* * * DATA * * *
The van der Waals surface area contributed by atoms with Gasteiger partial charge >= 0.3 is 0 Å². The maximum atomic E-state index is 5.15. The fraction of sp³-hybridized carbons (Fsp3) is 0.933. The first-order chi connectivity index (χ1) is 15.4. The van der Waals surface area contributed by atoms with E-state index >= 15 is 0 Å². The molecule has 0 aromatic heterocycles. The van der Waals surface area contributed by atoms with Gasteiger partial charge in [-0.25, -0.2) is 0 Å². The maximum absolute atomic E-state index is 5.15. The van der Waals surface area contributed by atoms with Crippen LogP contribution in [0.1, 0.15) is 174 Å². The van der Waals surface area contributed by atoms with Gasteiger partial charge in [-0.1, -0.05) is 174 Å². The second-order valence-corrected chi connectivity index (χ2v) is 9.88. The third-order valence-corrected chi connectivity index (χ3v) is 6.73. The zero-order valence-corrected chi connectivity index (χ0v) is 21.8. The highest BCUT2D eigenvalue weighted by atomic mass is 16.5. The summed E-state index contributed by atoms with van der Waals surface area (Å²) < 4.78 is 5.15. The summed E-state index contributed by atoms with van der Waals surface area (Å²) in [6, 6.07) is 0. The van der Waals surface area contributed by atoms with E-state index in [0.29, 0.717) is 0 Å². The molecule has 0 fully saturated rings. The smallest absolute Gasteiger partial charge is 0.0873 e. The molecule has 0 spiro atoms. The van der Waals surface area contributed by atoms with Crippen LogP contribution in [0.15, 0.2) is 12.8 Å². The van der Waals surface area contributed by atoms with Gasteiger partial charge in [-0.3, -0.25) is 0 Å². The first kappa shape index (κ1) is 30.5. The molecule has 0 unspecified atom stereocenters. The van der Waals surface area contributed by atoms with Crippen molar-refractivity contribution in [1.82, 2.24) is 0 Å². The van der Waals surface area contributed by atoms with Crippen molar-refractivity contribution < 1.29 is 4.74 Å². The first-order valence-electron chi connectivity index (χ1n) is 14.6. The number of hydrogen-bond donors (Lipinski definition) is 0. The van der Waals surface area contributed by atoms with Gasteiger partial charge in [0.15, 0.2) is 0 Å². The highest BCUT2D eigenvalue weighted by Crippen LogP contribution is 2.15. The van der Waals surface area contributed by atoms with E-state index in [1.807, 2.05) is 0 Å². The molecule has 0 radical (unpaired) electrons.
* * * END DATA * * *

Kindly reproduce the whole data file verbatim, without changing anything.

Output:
The van der Waals surface area contributed by atoms with Gasteiger partial charge >= 0.3 is 0 Å². The maximum atomic E-state index is 5.15. The fraction of sp³-hybridized carbons (Fsp3) is 0.933. The first-order chi connectivity index (χ1) is 15.4. The van der Waals surface area contributed by atoms with E-state index >= 15 is 0 Å². The molecule has 0 aromatic heterocycles. The van der Waals surface area contributed by atoms with Gasteiger partial charge in [-0.25, -0.2) is 0 Å². The maximum absolute atomic E-state index is 5.15. The van der Waals surface area contributed by atoms with Crippen LogP contribution in [0.1, 0.15) is 174 Å². The van der Waals surface area contributed by atoms with Gasteiger partial charge in [-0.1, -0.05) is 174 Å². The second-order valence-corrected chi connectivity index (χ2v) is 9.88. The third-order valence-corrected chi connectivity index (χ3v) is 6.73. The zero-order valence-corrected chi connectivity index (χ0v) is 21.8. The highest BCUT2D eigenvalue weighted by atomic mass is 16.5. The summed E-state index contributed by atoms with van der Waals surface area (Å²) < 4.78 is 5.15. The summed E-state index contributed by atoms with van der Waals surface area (Å²) in [6, 6.07) is 0. The van der Waals surface area contributed by atoms with E-state index in [0.29, 0.717) is 0 Å². The molecule has 0 fully saturated rings. The smallest absolute Gasteiger partial charge is 0.0873 e. The molecule has 0 spiro atoms. The van der Waals surface area contributed by atoms with Crippen LogP contribution in [0.15, 0.2) is 12.8 Å². The van der Waals surface area contributed by atoms with Gasteiger partial charge in [-0.3, -0.25) is 0 Å². The first kappa shape index (κ1) is 30.5. The molecule has 0 unspecified atom stereocenters. The van der Waals surface area contributed by atoms with Crippen molar-refractivity contribution in [1.82, 2.24) is 0 Å². The van der Waals surface area contributed by atoms with Crippen molar-refractivity contribution < 1.29 is 4.74 Å². The first-order valence-electron chi connectivity index (χ1n) is 14.6. The number of hydrogen-bond donors (Lipinski definition) is 0. The van der Waals surface area contributed by atoms with Gasteiger partial charge in [0.15, 0.2) is 0 Å². The highest BCUT2D eigenvalue weighted by Crippen LogP contribution is 2.15. The van der Waals surface area contributed by atoms with E-state index in [1.807, 2.05) is 0 Å². The molecule has 0 radical (unpaired) electrons.